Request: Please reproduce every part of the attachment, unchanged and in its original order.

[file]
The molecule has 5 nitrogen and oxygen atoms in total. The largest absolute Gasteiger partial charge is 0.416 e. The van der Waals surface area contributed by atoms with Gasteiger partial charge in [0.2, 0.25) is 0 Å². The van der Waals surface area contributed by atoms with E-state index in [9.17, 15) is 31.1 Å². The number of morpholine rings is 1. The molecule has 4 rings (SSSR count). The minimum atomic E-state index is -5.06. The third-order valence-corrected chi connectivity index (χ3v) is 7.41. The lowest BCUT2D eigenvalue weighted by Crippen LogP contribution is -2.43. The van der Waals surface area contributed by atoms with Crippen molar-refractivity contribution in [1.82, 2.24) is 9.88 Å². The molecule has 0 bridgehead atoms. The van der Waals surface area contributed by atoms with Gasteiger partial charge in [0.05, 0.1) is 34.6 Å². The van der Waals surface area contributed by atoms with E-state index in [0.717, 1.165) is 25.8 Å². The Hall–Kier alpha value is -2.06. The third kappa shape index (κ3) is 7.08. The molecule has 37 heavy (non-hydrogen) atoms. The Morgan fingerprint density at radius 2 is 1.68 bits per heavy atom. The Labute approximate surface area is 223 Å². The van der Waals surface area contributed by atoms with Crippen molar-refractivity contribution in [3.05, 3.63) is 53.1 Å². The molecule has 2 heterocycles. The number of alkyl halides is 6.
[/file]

The molecule has 5 nitrogen and oxygen atoms in total. The largest absolute Gasteiger partial charge is 0.416 e. The van der Waals surface area contributed by atoms with Gasteiger partial charge in [0.2, 0.25) is 0 Å². The van der Waals surface area contributed by atoms with E-state index in [9.17, 15) is 31.1 Å². The number of morpholine rings is 1. The molecule has 4 rings (SSSR count). The minimum atomic E-state index is -5.06. The third-order valence-corrected chi connectivity index (χ3v) is 7.41. The lowest BCUT2D eigenvalue weighted by Crippen LogP contribution is -2.43. The van der Waals surface area contributed by atoms with Crippen molar-refractivity contribution in [1.82, 2.24) is 9.88 Å². The molecule has 0 bridgehead atoms. The van der Waals surface area contributed by atoms with Gasteiger partial charge in [0.05, 0.1) is 34.6 Å². The van der Waals surface area contributed by atoms with E-state index in [0.717, 1.165) is 25.8 Å². The Hall–Kier alpha value is -2.06. The third kappa shape index (κ3) is 7.08. The molecule has 37 heavy (non-hydrogen) atoms. The Morgan fingerprint density at radius 2 is 1.68 bits per heavy atom. The Labute approximate surface area is 223 Å². The van der Waals surface area contributed by atoms with Crippen molar-refractivity contribution in [3.05, 3.63) is 53.1 Å². The molecule has 2 heterocycles. The number of alkyl halides is 6.